Introduction: Nitric oxide (NO) is quite an essential molecule for human metabolism since it plays an active role in body functions. In the past 20 years, nitric oxide has become a milestone in terms of both athlete physiology and pharmacology studies. The most known and remarkable function of NO is its role in controlling vasodilatation, blood rate, and mitochondrial respiration and thus enhance performance. Therefore, it can be argued that exercise and NO have a positive relationship.
Evidence acquisition: In the scientific literature search related to this review, the US National Library of Medicine (PubMed) used MEDLINE and SportDiscus data and the terms "NO," "physical exercise," "vasodilatation," and "performance enhancement." The relevant literature took its source from the research of relevant articles from reference lists derived from data studies.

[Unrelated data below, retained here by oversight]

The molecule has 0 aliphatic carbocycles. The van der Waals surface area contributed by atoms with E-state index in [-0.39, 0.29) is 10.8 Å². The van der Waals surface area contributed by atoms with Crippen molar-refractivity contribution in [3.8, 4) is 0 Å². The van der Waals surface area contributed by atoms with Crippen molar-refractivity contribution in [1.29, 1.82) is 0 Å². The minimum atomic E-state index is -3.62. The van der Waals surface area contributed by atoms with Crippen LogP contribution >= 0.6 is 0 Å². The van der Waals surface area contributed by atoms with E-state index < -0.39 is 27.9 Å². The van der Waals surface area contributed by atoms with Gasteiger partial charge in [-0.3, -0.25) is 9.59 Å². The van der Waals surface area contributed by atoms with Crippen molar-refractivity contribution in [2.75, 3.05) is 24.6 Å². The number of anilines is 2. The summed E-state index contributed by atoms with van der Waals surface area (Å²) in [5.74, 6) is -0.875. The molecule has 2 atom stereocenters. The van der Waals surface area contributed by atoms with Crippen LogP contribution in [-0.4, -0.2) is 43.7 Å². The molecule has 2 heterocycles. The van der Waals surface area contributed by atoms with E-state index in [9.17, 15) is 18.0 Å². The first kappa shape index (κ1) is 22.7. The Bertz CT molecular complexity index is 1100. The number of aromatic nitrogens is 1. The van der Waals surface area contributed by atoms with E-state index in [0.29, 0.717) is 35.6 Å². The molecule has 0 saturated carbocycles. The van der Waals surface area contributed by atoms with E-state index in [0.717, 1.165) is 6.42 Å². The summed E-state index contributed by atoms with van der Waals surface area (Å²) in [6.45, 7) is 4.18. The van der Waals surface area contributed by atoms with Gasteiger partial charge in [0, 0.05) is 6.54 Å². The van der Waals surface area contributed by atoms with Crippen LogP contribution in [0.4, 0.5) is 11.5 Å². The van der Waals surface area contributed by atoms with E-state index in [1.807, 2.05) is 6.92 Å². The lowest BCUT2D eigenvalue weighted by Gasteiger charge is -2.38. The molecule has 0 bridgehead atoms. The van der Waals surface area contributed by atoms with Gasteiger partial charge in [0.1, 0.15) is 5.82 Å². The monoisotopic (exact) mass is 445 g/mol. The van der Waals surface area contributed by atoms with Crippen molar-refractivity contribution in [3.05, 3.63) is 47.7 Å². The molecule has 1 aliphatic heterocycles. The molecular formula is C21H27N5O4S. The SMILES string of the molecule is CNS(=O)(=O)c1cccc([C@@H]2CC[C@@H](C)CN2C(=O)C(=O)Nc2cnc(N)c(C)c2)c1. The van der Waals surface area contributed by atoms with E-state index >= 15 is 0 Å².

Evidence synthesis: It was observed that there is a relationship between physical activity and nitric oxide, and it is demonstrated that physical activity enhances NO production. NO is supposed to improve sports performance, promote recovery, and benefit the athlete's health with its physiological support in vasodilatation, blood flow, and mitochondrial respiration.
Conclusions: Physical activity and nitric oxide resulted to be related. There is a concrete evidence that physical activity enhances NO production. Exercise should be recommended for increasing the level of NO for athletes and for patients with cardiovascular disorders for therapy.